Here's What it Takes to Run the Barkley 100 Mile Marathons

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Imagine running 100 miles, unassisted, in 60 hours or less. It probably sounds feasible to any endurance runner, but the Barkley Marathons are different. The route is nestled in Tennessee’s backcountry, and was inspired by an assassin's escape from prison. It might just be one of the hardest races on the planet.

Since 1986, only 18 people have completed the treacherous course in the allotted time. The Barkley Marathons took place this past March, and guess what, no one crossed the finish line this year. So what does it take to run this grueling, soul crushing, but ultimately character building race?

The Race  

 

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The course in Frozen Head State Park boasts 60,000-vertical feet in gain and loss--that’s basically up Mount Everest and back down, minus the high elevation. Only 40 people are allowed to compete each year. Every time someone wins the race, the course is changed for the following year. Racers can expect mud, fog, and snow on their journey, which can create some problems with navigation.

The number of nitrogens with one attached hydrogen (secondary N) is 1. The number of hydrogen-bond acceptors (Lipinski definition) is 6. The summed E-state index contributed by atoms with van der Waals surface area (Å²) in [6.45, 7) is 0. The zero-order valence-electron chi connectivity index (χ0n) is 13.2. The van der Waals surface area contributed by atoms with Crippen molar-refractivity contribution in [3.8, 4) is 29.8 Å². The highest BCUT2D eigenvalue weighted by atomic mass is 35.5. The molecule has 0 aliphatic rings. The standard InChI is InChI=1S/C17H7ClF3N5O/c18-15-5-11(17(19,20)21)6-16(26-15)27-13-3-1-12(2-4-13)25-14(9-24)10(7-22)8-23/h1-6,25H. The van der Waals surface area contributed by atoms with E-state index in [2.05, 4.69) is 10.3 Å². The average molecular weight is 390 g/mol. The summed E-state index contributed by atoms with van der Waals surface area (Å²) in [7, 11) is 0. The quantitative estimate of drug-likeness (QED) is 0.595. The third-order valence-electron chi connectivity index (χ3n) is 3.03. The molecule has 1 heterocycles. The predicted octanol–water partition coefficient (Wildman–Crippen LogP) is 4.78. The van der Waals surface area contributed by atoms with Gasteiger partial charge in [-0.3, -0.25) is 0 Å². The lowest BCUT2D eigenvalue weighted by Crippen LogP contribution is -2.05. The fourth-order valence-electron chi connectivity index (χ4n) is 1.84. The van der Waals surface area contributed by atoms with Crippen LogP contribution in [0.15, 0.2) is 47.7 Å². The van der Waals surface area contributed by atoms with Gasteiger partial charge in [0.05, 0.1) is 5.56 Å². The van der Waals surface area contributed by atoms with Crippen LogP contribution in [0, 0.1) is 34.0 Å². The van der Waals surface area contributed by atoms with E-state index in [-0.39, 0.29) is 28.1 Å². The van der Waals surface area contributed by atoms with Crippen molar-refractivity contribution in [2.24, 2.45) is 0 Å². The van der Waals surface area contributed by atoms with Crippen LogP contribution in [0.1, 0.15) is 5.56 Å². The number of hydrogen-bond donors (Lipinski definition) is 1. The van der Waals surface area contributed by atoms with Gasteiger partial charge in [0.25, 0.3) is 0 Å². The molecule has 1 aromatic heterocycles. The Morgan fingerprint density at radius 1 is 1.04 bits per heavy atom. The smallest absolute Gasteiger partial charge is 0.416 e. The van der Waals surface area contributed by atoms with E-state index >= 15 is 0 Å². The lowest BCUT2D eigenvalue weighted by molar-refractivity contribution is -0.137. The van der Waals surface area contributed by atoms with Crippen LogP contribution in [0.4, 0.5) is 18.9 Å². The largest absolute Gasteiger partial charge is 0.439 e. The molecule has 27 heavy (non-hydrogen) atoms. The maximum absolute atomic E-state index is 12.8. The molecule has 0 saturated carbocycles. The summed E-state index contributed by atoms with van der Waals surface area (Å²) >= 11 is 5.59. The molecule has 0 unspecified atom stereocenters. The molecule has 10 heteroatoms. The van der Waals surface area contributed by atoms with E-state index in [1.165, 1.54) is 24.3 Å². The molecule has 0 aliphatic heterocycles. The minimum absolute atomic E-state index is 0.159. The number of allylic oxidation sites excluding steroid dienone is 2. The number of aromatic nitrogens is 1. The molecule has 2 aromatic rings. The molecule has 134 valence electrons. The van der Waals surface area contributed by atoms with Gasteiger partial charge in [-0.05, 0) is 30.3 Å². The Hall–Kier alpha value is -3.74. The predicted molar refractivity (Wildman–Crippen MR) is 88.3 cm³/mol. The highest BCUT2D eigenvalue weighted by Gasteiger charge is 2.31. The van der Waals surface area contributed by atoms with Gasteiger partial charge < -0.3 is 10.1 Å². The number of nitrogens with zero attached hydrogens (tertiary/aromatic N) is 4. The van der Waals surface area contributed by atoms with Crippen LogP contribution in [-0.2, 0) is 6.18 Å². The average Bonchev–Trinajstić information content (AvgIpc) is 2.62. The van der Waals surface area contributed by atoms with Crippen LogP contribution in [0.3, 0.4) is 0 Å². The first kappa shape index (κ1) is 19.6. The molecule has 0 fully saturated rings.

The Navigation

No form of GPS is allowed during the race. Runners are given a Walmart watch that is set to racetime, and that’s it. Since the race course changes, and is often off-trail, runners must carry a map and compass with them, along with the instructions of the race organizers.

They are also required to hit 13 unmanned checkpoints, which entails finding a book that might be hidden under a rock or by a tree, and tearing out the page number that corresponds to the runner’s bid.

Because the Barkley course is frequently changed, it is extremely difficult to train for. It’s not predictable like famous marathons, say the New York Marathon, and the course is also unmarked.

The Finish

Running in the Barkley Marathons, whether you decide to do the “fun run” under 40 hours, or the full ultramarathon, is ultimately a humbling experience. With it’s quirky entry fees--a license plate from your state--and it’s demoralizing DNF tune of “Taps,” running the Barkley Marathons is a humbling protest to the seriousness of all the other races.

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